I could address each of our four conditions to justify cross-platform digital consolidation as the next big thing. However, there is a much easier way to defend it. There is simply too much stuff on our "digital plates" right now -- for consumers and businesses alike.
Facebook apps/Places, Twitter, YouTube, Google (search, email, alerts, Latitude, Android apps), iPad, iTV -- I could go on. There are too many passwords to remember, messages to check, and posts in different character counts or formats. This crazy pace of adding to our digital services plate over the next year simply can't be sustained.
Remember the year 1999, when we had Excite, Alta Vista, Lycos, AOL, Yahoo, HotBot, and Northern Light -- just to name a few? It was a similar set of circumstances, and I project a similar outcome. Some of the consolidation was organic. At the same time, savvy entrepreneurs created ways to consolidate search engine submissions, scan multiple job boards, and allow businesses and consumers to create their own personalized web experiences.
To date, the need to consolidate has been fueled by social media. I predict the growth of mobile and its overlap with social will push us into the realm of true cross-platform consolidation. A perfect example is the recently launched HeyWire service, which enables consumers to deliver and monitor cross-platform digital messages (e.g., Facebook IM, Twitter, and SMS).
Over the past 80 years, as new media platforms were added, walls within and between agencies were also added. Print, broadcast, experiential, PR, and the internet required different tools and skills for each medium, so new walls were justified as specialization.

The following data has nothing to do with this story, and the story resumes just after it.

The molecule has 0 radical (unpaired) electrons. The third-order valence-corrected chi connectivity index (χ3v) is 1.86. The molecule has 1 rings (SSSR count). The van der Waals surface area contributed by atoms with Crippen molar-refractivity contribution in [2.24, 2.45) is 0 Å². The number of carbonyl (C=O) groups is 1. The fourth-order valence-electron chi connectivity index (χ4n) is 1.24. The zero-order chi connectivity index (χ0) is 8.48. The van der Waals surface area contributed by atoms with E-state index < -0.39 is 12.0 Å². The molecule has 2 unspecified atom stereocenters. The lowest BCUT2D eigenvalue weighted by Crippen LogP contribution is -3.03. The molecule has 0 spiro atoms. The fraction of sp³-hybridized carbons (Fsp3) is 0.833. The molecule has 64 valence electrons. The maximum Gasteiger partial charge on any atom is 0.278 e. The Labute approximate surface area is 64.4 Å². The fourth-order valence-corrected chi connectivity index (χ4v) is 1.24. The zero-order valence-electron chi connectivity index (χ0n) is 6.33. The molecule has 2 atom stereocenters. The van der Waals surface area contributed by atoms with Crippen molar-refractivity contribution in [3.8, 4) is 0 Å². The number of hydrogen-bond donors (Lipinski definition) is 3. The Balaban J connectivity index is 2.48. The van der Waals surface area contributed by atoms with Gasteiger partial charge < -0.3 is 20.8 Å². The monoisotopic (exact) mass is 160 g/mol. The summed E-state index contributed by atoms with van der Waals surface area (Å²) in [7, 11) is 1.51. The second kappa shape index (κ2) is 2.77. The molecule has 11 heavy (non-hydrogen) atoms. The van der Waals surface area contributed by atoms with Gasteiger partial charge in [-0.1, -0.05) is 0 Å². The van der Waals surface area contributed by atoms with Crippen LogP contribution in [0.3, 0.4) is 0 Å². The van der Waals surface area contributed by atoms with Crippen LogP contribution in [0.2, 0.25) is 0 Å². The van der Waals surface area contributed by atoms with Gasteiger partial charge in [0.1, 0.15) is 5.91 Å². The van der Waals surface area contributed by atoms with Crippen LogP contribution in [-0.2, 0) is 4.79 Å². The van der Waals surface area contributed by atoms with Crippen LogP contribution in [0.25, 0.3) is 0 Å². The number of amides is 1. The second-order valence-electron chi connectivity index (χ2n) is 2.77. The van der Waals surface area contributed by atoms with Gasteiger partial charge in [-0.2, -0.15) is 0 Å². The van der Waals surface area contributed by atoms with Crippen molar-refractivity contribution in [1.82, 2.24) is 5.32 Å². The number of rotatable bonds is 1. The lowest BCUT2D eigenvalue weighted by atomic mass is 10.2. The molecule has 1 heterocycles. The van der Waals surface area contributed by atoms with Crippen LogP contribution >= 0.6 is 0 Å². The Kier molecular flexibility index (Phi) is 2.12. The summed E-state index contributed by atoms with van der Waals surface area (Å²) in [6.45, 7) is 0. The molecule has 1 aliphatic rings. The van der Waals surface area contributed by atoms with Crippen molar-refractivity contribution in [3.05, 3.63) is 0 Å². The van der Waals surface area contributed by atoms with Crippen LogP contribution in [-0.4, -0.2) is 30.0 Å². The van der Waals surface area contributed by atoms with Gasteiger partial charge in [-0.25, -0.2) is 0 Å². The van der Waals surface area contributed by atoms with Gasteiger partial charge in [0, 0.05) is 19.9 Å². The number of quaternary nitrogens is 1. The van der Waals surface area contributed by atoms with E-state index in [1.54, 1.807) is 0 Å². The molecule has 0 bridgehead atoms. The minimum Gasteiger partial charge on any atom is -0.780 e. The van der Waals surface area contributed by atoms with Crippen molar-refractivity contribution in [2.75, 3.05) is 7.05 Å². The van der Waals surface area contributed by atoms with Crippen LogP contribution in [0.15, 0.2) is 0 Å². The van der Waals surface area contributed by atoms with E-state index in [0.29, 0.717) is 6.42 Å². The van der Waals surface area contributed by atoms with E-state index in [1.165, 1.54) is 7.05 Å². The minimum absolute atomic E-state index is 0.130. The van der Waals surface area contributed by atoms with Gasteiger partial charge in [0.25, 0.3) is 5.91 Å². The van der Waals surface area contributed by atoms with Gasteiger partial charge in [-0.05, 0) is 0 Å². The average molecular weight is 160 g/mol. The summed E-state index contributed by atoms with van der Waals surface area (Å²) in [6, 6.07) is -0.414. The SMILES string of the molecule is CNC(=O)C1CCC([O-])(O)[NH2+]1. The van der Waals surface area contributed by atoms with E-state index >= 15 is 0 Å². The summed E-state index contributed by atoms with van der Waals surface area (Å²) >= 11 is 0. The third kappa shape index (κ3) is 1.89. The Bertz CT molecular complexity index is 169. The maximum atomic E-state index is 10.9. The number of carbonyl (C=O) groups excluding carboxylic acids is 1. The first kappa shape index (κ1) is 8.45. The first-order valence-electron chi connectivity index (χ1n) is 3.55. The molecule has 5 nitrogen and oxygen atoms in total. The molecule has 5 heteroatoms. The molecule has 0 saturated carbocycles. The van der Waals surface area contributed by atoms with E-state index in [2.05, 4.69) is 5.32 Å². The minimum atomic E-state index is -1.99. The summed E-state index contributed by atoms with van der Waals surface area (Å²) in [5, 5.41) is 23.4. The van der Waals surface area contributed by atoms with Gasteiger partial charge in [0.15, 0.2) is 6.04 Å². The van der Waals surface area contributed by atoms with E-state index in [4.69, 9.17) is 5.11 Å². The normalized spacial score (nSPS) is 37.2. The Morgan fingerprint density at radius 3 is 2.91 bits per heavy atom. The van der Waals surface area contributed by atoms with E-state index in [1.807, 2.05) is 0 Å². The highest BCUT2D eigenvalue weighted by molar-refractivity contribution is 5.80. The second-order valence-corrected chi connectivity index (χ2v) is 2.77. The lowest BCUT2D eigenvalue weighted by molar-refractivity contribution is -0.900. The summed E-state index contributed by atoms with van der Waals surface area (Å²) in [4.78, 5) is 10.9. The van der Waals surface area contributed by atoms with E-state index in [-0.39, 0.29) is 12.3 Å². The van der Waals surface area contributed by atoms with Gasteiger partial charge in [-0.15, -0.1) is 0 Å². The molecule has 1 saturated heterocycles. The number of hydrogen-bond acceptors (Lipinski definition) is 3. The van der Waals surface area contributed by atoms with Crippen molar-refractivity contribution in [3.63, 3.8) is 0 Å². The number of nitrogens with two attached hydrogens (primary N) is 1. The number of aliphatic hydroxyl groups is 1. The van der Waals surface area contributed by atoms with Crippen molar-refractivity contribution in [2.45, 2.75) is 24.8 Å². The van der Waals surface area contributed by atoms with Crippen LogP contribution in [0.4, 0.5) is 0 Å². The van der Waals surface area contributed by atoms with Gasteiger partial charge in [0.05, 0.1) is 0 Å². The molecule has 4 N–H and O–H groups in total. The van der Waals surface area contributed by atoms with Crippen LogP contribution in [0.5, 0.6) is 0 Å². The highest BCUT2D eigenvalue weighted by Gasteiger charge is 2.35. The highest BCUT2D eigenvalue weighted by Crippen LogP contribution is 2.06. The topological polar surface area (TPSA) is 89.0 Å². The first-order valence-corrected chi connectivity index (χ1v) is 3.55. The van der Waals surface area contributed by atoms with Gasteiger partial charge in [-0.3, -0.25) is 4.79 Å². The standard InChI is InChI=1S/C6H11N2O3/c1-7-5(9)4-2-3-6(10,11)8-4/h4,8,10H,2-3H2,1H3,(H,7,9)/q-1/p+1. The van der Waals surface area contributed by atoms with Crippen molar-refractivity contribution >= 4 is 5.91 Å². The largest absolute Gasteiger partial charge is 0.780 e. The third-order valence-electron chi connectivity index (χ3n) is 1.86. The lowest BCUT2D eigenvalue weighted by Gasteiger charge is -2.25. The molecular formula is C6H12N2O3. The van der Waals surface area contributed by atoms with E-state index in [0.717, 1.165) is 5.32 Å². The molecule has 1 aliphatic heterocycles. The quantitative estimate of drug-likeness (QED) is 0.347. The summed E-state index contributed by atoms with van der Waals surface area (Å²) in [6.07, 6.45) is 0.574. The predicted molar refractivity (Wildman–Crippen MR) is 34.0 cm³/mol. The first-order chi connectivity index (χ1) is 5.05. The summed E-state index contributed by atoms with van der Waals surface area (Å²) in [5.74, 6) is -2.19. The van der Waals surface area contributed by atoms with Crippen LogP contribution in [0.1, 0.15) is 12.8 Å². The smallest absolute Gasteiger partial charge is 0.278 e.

But now there's digital -- which is beginning to expand far beyond the web into TV, outdoor, and mobile. Adding walls doesn't make sense when the same assets (e.g., video) can be used across all. Instead, agencies will be forced to finally tear the walls down.
I offer the following argument related to enterprise and small business conditions: For agencies to make money, regardless of their size, the process of creating digital has to become more efficient. The fastest way to do this is to streamline the process by leveraging one team and one set of ideas and assets over multiple digital channels. Likewise in media buying, with the growth of ad exchanges and DSPs, inventory across multiple digital platforms can be bought and managed seamlessly by one team. What will be most interesting is to watch how traditional channels such as out-of-home and TV will become incorporated into those same exchanges over time.
I would argue the "human need" and "cool factor" conditions are also present. The human need is to be recognized and praised -- in this case through professional growth. Agencies with too many walls force professional growth to be vertical, and staff ultimately hit a ceiling. However, if the growth is horizontal, with staff consistently learning new tools and tech, the professional growth is not limited by walls or ceilings, but rather by the pace of development of new tools and technology for marketing. And that's pretty cool.
Karen Macumber is a digital media and marketing specialist.